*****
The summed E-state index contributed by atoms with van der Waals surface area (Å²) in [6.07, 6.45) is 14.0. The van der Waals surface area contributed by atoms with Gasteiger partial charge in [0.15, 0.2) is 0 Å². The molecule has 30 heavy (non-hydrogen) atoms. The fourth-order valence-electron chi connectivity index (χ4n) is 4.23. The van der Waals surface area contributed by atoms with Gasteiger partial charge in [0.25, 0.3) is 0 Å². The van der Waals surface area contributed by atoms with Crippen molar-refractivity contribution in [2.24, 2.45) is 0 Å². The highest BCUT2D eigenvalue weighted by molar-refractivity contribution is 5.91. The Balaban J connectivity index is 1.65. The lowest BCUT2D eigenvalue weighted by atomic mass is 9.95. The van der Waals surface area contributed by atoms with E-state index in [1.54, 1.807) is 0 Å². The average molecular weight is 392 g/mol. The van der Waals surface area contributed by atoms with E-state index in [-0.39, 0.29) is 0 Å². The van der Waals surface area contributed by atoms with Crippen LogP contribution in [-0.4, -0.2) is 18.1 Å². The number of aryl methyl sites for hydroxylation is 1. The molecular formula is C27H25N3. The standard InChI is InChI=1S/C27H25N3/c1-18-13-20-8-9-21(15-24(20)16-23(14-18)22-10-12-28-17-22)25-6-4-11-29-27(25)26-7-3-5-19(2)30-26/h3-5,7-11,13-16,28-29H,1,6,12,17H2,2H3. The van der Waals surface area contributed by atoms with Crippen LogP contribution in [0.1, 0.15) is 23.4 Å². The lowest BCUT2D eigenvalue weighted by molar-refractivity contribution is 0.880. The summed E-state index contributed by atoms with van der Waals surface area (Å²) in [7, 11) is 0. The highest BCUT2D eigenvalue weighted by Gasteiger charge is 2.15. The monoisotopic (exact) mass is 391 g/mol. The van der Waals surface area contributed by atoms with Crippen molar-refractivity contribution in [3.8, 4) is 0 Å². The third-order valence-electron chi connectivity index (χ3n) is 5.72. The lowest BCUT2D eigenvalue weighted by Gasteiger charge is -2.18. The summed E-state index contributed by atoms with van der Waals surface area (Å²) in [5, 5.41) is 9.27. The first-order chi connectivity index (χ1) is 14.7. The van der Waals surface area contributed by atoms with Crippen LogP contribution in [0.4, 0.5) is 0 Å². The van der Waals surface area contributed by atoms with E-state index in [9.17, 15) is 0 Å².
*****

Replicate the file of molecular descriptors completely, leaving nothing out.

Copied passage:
The summed E-state index contributed by atoms with van der Waals surface area (Å²) in [6.07, 6.45) is 14.0. The van der Waals surface area contributed by atoms with Gasteiger partial charge in [0.15, 0.2) is 0 Å². The molecule has 30 heavy (non-hydrogen) atoms. The fourth-order valence-electron chi connectivity index (χ4n) is 4.23. The van der Waals surface area contributed by atoms with Gasteiger partial charge in [0.25, 0.3) is 0 Å². The van der Waals surface area contributed by atoms with Crippen molar-refractivity contribution in [2.24, 2.45) is 0 Å². The highest BCUT2D eigenvalue weighted by molar-refractivity contribution is 5.91. The Balaban J connectivity index is 1.65. The lowest BCUT2D eigenvalue weighted by atomic mass is 9.95. The van der Waals surface area contributed by atoms with E-state index in [1.54, 1.807) is 0 Å². The average molecular weight is 392 g/mol. The van der Waals surface area contributed by atoms with E-state index in [-0.39, 0.29) is 0 Å². The van der Waals surface area contributed by atoms with Crippen LogP contribution in [-0.4, -0.2) is 18.1 Å². The number of aryl methyl sites for hydroxylation is 1. The molecular formula is C27H25N3. The standard InChI is InChI=1S/C27H25N3/c1-18-13-20-8-9-21(15-24(20)16-23(14-18)22-10-12-28-17-22)25-6-4-11-29-27(25)26-7-3-5-19(2)30-26/h3-5,7-11,13-16,28-29H,1,6,12,17H2,2H3. The van der Waals surface area contributed by atoms with Crippen LogP contribution in [0.1, 0.15) is 23.4 Å². The lowest BCUT2D eigenvalue weighted by molar-refractivity contribution is 0.880. The summed E-state index contributed by atoms with van der Waals surface area (Å²) in [7, 11) is 0. The highest BCUT2D eigenvalue weighted by Gasteiger charge is 2.15. The monoisotopic (exact) mass is 391 g/mol. The van der Waals surface area contributed by atoms with Crippen molar-refractivity contribution in [3.8, 4) is 0 Å². The third-order valence-electron chi connectivity index (χ3n) is 5.72. The lowest BCUT2D eigenvalue weighted by Gasteiger charge is -2.18. The summed E-state index contributed by atoms with van der Waals surface area (Å²) in [5, 5.41) is 9.27. The first-order chi connectivity index (χ1) is 14.7. The van der Waals surface area contributed by atoms with Crippen LogP contribution in [0.4, 0.5) is 0 Å². The van der Waals surface area contributed by atoms with E-state index in [9.17, 15) is 0 Å².